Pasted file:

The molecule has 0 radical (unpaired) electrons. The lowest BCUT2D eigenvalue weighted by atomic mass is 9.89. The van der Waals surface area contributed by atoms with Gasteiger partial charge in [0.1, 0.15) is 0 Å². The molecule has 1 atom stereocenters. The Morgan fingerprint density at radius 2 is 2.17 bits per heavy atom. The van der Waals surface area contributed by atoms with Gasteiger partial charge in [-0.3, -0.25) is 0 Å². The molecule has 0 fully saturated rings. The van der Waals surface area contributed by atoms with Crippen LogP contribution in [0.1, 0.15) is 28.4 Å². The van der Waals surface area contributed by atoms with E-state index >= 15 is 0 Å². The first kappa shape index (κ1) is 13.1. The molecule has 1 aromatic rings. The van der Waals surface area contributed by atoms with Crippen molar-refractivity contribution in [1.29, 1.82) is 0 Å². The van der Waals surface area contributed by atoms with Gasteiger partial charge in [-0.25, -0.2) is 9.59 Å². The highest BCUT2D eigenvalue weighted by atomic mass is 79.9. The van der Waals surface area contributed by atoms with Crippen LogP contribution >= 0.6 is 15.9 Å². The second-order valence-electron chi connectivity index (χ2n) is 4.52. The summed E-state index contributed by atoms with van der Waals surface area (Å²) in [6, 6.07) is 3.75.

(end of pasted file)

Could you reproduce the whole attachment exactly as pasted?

The molecule has 0 radical (unpaired) electrons. The lowest BCUT2D eigenvalue weighted by atomic mass is 9.89. The van der Waals surface area contributed by atoms with Gasteiger partial charge in [0.1, 0.15) is 0 Å². The molecule has 1 atom stereocenters. The Morgan fingerprint density at radius 2 is 2.17 bits per heavy atom. The van der Waals surface area contributed by atoms with Gasteiger partial charge in [-0.3, -0.25) is 0 Å². The molecule has 0 fully saturated rings. The van der Waals surface area contributed by atoms with Crippen LogP contribution in [0.1, 0.15) is 28.4 Å². The van der Waals surface area contributed by atoms with E-state index >= 15 is 0 Å². The first kappa shape index (κ1) is 13.1. The molecule has 1 aromatic rings. The van der Waals surface area contributed by atoms with Crippen molar-refractivity contribution in [1.29, 1.82) is 0 Å². The van der Waals surface area contributed by atoms with Gasteiger partial charge in [-0.25, -0.2) is 9.59 Å². The highest BCUT2D eigenvalue weighted by atomic mass is 79.9. The van der Waals surface area contributed by atoms with Crippen LogP contribution >= 0.6 is 15.9 Å². The second-order valence-electron chi connectivity index (χ2n) is 4.52. The summed E-state index contributed by atoms with van der Waals surface area (Å²) in [6, 6.07) is 3.75.